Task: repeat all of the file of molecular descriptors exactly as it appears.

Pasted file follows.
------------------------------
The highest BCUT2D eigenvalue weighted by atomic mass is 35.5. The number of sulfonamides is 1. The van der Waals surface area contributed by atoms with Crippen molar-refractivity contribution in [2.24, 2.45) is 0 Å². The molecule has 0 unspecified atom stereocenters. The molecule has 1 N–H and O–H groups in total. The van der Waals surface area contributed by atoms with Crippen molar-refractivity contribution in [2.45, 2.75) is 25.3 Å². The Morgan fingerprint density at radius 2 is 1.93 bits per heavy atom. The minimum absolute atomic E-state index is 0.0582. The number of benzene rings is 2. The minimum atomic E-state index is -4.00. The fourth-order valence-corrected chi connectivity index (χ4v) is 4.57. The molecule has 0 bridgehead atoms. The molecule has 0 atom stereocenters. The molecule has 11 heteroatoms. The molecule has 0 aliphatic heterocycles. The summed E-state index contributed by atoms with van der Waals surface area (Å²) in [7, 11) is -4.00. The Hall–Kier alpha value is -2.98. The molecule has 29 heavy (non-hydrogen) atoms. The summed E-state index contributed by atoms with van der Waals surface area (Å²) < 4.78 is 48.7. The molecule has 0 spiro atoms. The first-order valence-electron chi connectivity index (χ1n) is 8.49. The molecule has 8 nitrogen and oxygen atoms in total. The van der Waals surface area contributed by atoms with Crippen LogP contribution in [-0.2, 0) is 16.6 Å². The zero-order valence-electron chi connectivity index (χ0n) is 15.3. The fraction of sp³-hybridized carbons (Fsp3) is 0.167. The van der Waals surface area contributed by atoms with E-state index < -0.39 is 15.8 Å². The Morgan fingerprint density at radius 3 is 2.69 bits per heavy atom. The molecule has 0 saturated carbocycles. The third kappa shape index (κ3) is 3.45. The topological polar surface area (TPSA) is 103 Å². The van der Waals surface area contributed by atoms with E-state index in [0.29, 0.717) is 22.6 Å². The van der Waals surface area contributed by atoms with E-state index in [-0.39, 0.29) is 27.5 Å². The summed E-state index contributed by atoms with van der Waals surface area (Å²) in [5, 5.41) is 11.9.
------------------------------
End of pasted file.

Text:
The highest BCUT2D eigenvalue weighted by atomic mass is 35.5. The number of sulfonamides is 1. The van der Waals surface area contributed by atoms with Crippen molar-refractivity contribution in [2.24, 2.45) is 0 Å². The molecule has 0 unspecified atom stereocenters. The molecule has 1 N–H and O–H groups in total. The van der Waals surface area contributed by atoms with Crippen molar-refractivity contribution in [2.45, 2.75) is 25.3 Å². The Morgan fingerprint density at radius 2 is 1.93 bits per heavy atom. The minimum absolute atomic E-state index is 0.0582. The number of benzene rings is 2. The minimum atomic E-state index is -4.00. The fourth-order valence-corrected chi connectivity index (χ4v) is 4.57. The molecule has 0 bridgehead atoms. The molecule has 0 atom stereocenters. The molecule has 11 heteroatoms. The molecule has 0 aliphatic heterocycles. The summed E-state index contributed by atoms with van der Waals surface area (Å²) in [7, 11) is -4.00. The Hall–Kier alpha value is -2.98. The molecule has 29 heavy (non-hydrogen) atoms. The summed E-state index contributed by atoms with van der Waals surface area (Å²) < 4.78 is 48.7. The molecule has 0 spiro atoms. The first-order valence-electron chi connectivity index (χ1n) is 8.49. The molecule has 8 nitrogen and oxygen atoms in total. The van der Waals surface area contributed by atoms with Crippen LogP contribution in [-0.2, 0) is 16.6 Å². The zero-order valence-electron chi connectivity index (χ0n) is 15.3. The fraction of sp³-hybridized carbons (Fsp3) is 0.167. The van der Waals surface area contributed by atoms with E-state index < -0.39 is 15.8 Å². The Morgan fingerprint density at radius 3 is 2.69 bits per heavy atom. The molecule has 0 saturated carbocycles. The third kappa shape index (κ3) is 3.45. The topological polar surface area (TPSA) is 103 Å². The van der Waals surface area contributed by atoms with E-state index in [0.29, 0.717) is 22.6 Å². The van der Waals surface area contributed by atoms with E-state index in [-0.39, 0.29) is 27.5 Å². The summed E-state index contributed by atoms with van der Waals surface area (Å²) in [5, 5.41) is 11.9.